When the economy becomes a factor and people get nervous about investing in their health, it is customer service and relationships that will transcend the obstacles.
The truth is there will always be dental patients who will continue to strive for ideal care, invest in their oral health, rise above insurance obstacles, and pay any fees, if 1) they like you, 2) they value their experience, 3) they are committed to a lifetime of health, and 4) the team can make their treatment affordable.
Focusing on enhanced customer service will create strong relationships and increased commitment from patients, which is the secret to maintaining viability in all circumstances. Unfortunately, providing patients with an experience that exceeds expectations may feel like “fiddling while Rome is burning” when there are feelings of fewer patients. We woefully undervalue what it means to provide an ever increasing level of service to our patients, because we assume that if we are good people and provide excellent dentistry, the rest will take care of itself. That is just not the case!
It’s easy to get stuck and focus on the clinical aspects of care, and forget the very important “human agenda” that goes with that care. Patients will judge your quality of care first and foremost by how they feel, not how long a restoration lasts or whether you use the latest technology. It is always appropriate to start any strategic plan with a long, hard look at your customer service. Customer service, in theory and in practice, is comprised of four basic elements:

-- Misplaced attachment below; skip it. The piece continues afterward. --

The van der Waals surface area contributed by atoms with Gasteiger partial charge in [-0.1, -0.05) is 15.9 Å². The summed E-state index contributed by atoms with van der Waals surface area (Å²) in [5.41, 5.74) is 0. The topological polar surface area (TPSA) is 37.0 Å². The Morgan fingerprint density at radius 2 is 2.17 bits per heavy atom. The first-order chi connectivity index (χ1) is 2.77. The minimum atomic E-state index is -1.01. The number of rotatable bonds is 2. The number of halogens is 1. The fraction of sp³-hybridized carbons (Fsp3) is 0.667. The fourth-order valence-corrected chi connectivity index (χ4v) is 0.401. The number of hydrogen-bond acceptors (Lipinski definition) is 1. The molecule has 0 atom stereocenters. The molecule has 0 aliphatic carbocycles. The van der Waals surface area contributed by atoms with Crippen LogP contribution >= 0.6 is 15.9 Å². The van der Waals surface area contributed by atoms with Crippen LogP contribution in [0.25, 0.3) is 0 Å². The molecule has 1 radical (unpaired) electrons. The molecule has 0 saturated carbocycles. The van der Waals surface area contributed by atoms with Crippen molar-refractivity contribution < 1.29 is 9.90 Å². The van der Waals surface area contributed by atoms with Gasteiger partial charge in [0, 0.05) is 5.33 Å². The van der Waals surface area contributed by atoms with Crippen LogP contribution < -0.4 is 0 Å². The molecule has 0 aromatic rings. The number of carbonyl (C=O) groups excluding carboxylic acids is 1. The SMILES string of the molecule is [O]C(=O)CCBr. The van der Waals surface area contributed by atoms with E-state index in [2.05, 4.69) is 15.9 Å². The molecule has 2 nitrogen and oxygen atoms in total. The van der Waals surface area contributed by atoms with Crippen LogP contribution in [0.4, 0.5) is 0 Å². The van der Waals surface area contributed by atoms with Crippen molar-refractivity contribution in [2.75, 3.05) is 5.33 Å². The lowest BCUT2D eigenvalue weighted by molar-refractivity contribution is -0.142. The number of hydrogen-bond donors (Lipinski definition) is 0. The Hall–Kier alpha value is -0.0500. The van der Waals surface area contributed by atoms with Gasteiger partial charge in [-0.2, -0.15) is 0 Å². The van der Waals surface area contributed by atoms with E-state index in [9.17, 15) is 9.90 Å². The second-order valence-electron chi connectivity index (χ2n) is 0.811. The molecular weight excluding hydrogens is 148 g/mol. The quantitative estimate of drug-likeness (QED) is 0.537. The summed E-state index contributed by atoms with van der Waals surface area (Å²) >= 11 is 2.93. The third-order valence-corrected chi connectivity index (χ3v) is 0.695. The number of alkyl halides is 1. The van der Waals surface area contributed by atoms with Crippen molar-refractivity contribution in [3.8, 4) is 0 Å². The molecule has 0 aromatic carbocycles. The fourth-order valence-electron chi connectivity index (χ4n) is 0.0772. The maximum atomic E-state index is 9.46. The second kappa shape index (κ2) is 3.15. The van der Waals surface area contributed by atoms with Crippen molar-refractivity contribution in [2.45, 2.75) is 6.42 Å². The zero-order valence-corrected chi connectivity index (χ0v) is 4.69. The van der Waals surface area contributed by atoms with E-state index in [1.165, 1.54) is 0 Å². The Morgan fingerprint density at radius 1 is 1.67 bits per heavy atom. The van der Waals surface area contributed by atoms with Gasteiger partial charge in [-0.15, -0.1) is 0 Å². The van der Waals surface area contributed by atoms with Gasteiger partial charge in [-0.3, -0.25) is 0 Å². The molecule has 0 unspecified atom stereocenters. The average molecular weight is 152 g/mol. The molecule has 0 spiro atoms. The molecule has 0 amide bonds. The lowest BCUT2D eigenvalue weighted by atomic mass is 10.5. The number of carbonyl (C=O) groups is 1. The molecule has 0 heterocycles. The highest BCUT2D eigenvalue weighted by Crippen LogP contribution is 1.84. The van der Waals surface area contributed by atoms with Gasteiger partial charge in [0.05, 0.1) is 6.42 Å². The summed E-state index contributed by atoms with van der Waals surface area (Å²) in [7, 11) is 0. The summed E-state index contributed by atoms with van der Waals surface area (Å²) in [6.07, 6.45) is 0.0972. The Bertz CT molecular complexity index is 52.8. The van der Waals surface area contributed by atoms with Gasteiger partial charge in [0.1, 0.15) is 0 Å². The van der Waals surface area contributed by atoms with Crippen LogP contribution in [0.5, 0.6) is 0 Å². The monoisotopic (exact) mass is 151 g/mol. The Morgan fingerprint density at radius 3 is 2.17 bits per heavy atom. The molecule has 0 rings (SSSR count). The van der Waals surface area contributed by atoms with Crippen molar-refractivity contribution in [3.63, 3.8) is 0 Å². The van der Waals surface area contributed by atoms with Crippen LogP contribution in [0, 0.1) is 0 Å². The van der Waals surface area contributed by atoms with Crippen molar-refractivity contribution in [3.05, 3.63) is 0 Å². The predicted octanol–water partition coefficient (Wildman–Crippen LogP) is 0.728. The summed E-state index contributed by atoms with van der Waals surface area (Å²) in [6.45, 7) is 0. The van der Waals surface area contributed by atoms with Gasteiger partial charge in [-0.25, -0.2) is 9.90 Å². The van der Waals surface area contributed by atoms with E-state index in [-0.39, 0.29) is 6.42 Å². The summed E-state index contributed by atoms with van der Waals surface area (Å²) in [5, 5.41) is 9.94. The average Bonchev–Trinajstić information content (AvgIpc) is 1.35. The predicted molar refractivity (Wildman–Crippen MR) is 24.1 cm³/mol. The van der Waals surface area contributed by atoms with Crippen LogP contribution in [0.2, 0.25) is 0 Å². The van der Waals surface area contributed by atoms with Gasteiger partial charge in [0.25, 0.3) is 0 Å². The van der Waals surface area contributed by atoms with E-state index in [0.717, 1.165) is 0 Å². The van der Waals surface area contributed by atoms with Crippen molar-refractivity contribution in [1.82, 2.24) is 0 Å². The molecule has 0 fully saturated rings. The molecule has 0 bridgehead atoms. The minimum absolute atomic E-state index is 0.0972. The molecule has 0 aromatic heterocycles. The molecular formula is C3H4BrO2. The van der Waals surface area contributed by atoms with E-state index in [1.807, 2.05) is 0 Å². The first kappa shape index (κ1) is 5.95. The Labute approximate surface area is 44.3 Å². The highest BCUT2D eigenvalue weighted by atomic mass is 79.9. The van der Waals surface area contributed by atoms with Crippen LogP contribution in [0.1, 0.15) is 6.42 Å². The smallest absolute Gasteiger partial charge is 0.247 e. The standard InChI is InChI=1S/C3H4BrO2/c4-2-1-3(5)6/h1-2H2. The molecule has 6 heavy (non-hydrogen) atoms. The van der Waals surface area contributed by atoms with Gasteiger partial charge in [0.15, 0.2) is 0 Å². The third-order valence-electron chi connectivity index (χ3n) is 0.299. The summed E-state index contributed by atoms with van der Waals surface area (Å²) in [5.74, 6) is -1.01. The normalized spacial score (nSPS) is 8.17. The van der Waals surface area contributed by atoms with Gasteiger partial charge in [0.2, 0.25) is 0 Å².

1. Designing expectations for new levels of service and results
2. Working every day to exceed those expectations
3. Providing feedback/testimonial opportunities so that customers can focus on the positives of their experience, and
4. Never resting on your laurels
An ever evolving, continuously improving practice in the best and worst of times must always have a core service strategy plan to continuously surprise and delight customers. Patients who are raving fans get that way because of your care. There is no better secret to survive any and all economic twists than to enhance your customer service. My challenge to you is – what are you going to do in the coming months to serve your patients in new and unique ways? Figure it out, and go with it!
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